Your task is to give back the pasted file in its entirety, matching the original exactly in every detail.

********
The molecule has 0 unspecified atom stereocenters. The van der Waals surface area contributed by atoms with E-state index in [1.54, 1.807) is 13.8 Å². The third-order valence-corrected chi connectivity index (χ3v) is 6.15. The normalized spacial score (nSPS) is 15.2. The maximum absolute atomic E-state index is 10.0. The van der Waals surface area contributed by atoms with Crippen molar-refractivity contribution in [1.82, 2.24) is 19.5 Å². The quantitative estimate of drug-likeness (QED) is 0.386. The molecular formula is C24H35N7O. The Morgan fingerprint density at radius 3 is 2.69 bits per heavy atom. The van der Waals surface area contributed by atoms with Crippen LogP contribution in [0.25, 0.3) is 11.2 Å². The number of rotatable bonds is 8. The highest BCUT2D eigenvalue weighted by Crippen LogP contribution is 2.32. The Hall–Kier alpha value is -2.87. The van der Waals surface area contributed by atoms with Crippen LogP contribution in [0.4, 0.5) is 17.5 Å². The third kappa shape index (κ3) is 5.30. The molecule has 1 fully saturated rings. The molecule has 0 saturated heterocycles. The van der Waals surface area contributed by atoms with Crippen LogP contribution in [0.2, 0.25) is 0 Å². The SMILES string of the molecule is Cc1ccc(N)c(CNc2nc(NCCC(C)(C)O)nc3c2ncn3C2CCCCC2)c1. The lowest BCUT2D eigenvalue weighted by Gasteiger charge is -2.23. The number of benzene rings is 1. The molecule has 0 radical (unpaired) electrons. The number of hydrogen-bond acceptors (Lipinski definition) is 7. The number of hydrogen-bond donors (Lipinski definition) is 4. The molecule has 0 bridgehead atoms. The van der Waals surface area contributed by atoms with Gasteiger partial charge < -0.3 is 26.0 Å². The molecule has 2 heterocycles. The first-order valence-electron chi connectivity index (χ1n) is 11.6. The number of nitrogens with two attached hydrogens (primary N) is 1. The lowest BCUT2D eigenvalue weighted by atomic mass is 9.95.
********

The molecule has 0 unspecified atom stereocenters. The van der Waals surface area contributed by atoms with E-state index in [1.54, 1.807) is 13.8 Å². The third-order valence-corrected chi connectivity index (χ3v) is 6.15. The normalized spacial score (nSPS) is 15.2. The maximum absolute atomic E-state index is 10.0. The van der Waals surface area contributed by atoms with Crippen molar-refractivity contribution in [1.82, 2.24) is 19.5 Å². The quantitative estimate of drug-likeness (QED) is 0.386. The molecular formula is C24H35N7O. The Morgan fingerprint density at radius 3 is 2.69 bits per heavy atom. The van der Waals surface area contributed by atoms with Crippen LogP contribution in [0.25, 0.3) is 11.2 Å². The number of rotatable bonds is 8. The highest BCUT2D eigenvalue weighted by Crippen LogP contribution is 2.32. The Hall–Kier alpha value is -2.87. The van der Waals surface area contributed by atoms with Crippen LogP contribution in [0.4, 0.5) is 17.5 Å². The third kappa shape index (κ3) is 5.30. The molecule has 1 fully saturated rings. The molecule has 0 saturated heterocycles. The van der Waals surface area contributed by atoms with Crippen LogP contribution in [0.2, 0.25) is 0 Å². The SMILES string of the molecule is Cc1ccc(N)c(CNc2nc(NCCC(C)(C)O)nc3c2ncn3C2CCCCC2)c1. The lowest BCUT2D eigenvalue weighted by Gasteiger charge is -2.23. The number of benzene rings is 1. The molecule has 0 radical (unpaired) electrons. The number of hydrogen-bond acceptors (Lipinski definition) is 7. The number of hydrogen-bond donors (Lipinski definition) is 4. The molecule has 0 bridgehead atoms. The van der Waals surface area contributed by atoms with Gasteiger partial charge < -0.3 is 26.0 Å². The molecule has 2 heterocycles. The first-order valence-electron chi connectivity index (χ1n) is 11.6. The number of nitrogens with two attached hydrogens (primary N) is 1. The lowest BCUT2D eigenvalue weighted by atomic mass is 9.95.